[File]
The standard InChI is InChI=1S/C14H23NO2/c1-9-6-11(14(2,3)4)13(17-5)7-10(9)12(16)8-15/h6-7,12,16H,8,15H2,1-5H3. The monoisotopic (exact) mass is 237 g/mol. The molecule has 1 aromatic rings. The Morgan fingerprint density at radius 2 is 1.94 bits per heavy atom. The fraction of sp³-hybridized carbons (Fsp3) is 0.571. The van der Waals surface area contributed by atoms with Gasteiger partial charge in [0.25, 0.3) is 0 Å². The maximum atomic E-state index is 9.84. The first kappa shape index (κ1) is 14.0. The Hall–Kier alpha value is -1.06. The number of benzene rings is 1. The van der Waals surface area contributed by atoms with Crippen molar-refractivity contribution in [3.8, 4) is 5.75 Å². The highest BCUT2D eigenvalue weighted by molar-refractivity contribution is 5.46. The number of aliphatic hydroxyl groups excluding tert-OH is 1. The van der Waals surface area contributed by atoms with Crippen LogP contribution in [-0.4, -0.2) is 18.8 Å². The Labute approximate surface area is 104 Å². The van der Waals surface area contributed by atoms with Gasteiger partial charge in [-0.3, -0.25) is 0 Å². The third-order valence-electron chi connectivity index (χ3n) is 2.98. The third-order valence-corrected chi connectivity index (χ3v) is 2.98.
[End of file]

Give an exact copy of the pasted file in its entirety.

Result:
The standard InChI is InChI=1S/C14H23NO2/c1-9-6-11(14(2,3)4)13(17-5)7-10(9)12(16)8-15/h6-7,12,16H,8,15H2,1-5H3. The monoisotopic (exact) mass is 237 g/mol. The molecule has 1 aromatic rings. The Morgan fingerprint density at radius 2 is 1.94 bits per heavy atom. The fraction of sp³-hybridized carbons (Fsp3) is 0.571. The van der Waals surface area contributed by atoms with Gasteiger partial charge in [0.25, 0.3) is 0 Å². The maximum atomic E-state index is 9.84. The first kappa shape index (κ1) is 14.0. The Hall–Kier alpha value is -1.06. The number of benzene rings is 1. The van der Waals surface area contributed by atoms with Crippen molar-refractivity contribution in [3.8, 4) is 5.75 Å². The highest BCUT2D eigenvalue weighted by molar-refractivity contribution is 5.46. The number of aliphatic hydroxyl groups excluding tert-OH is 1. The van der Waals surface area contributed by atoms with Crippen LogP contribution in [-0.4, -0.2) is 18.8 Å². The Labute approximate surface area is 104 Å². The van der Waals surface area contributed by atoms with Gasteiger partial charge in [-0.3, -0.25) is 0 Å². The third-order valence-electron chi connectivity index (χ3n) is 2.98. The third-order valence-corrected chi connectivity index (χ3v) is 2.98.